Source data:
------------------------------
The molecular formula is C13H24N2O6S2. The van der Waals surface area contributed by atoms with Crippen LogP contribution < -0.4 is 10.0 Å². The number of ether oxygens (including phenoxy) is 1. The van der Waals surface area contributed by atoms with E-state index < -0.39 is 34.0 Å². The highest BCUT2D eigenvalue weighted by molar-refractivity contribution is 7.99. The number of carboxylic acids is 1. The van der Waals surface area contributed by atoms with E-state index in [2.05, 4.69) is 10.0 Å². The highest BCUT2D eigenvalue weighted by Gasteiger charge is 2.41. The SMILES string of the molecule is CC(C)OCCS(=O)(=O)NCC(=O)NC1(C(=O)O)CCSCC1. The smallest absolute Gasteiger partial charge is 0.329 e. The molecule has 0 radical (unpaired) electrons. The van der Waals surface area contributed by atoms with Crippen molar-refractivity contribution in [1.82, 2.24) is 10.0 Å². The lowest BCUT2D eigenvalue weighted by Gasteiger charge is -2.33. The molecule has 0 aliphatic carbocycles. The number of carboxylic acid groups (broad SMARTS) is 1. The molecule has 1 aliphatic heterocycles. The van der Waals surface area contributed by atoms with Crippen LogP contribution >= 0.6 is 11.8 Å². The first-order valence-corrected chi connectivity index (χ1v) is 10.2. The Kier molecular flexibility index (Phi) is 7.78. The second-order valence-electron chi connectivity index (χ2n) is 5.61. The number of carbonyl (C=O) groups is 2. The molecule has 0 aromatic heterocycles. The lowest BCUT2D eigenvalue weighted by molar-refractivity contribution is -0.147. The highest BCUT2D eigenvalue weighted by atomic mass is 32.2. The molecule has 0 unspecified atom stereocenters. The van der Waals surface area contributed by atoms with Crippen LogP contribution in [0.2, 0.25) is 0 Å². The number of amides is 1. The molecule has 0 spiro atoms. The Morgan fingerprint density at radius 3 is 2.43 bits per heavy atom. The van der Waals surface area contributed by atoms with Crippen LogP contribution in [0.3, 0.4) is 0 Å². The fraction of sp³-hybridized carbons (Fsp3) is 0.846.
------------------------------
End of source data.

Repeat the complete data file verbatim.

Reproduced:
The molecular formula is C13H24N2O6S2. The van der Waals surface area contributed by atoms with Crippen LogP contribution < -0.4 is 10.0 Å². The number of ether oxygens (including phenoxy) is 1. The van der Waals surface area contributed by atoms with E-state index < -0.39 is 34.0 Å². The highest BCUT2D eigenvalue weighted by molar-refractivity contribution is 7.99. The number of carboxylic acids is 1. The van der Waals surface area contributed by atoms with E-state index in [2.05, 4.69) is 10.0 Å². The highest BCUT2D eigenvalue weighted by Gasteiger charge is 2.41. The SMILES string of the molecule is CC(C)OCCS(=O)(=O)NCC(=O)NC1(C(=O)O)CCSCC1. The smallest absolute Gasteiger partial charge is 0.329 e. The molecule has 0 radical (unpaired) electrons. The van der Waals surface area contributed by atoms with Crippen molar-refractivity contribution in [1.82, 2.24) is 10.0 Å². The lowest BCUT2D eigenvalue weighted by Gasteiger charge is -2.33. The molecule has 0 aliphatic carbocycles. The number of carboxylic acid groups (broad SMARTS) is 1. The molecule has 1 aliphatic heterocycles. The van der Waals surface area contributed by atoms with Crippen LogP contribution >= 0.6 is 11.8 Å². The first-order valence-corrected chi connectivity index (χ1v) is 10.2. The Kier molecular flexibility index (Phi) is 7.78. The second-order valence-electron chi connectivity index (χ2n) is 5.61. The number of carbonyl (C=O) groups is 2. The molecule has 0 aromatic heterocycles. The lowest BCUT2D eigenvalue weighted by molar-refractivity contribution is -0.147. The highest BCUT2D eigenvalue weighted by atomic mass is 32.2. The molecule has 0 unspecified atom stereocenters. The van der Waals surface area contributed by atoms with Crippen LogP contribution in [0.2, 0.25) is 0 Å². The number of amides is 1. The molecule has 0 spiro atoms. The Morgan fingerprint density at radius 3 is 2.43 bits per heavy atom. The van der Waals surface area contributed by atoms with Crippen LogP contribution in [0.3, 0.4) is 0 Å². The fraction of sp³-hybridized carbons (Fsp3) is 0.846.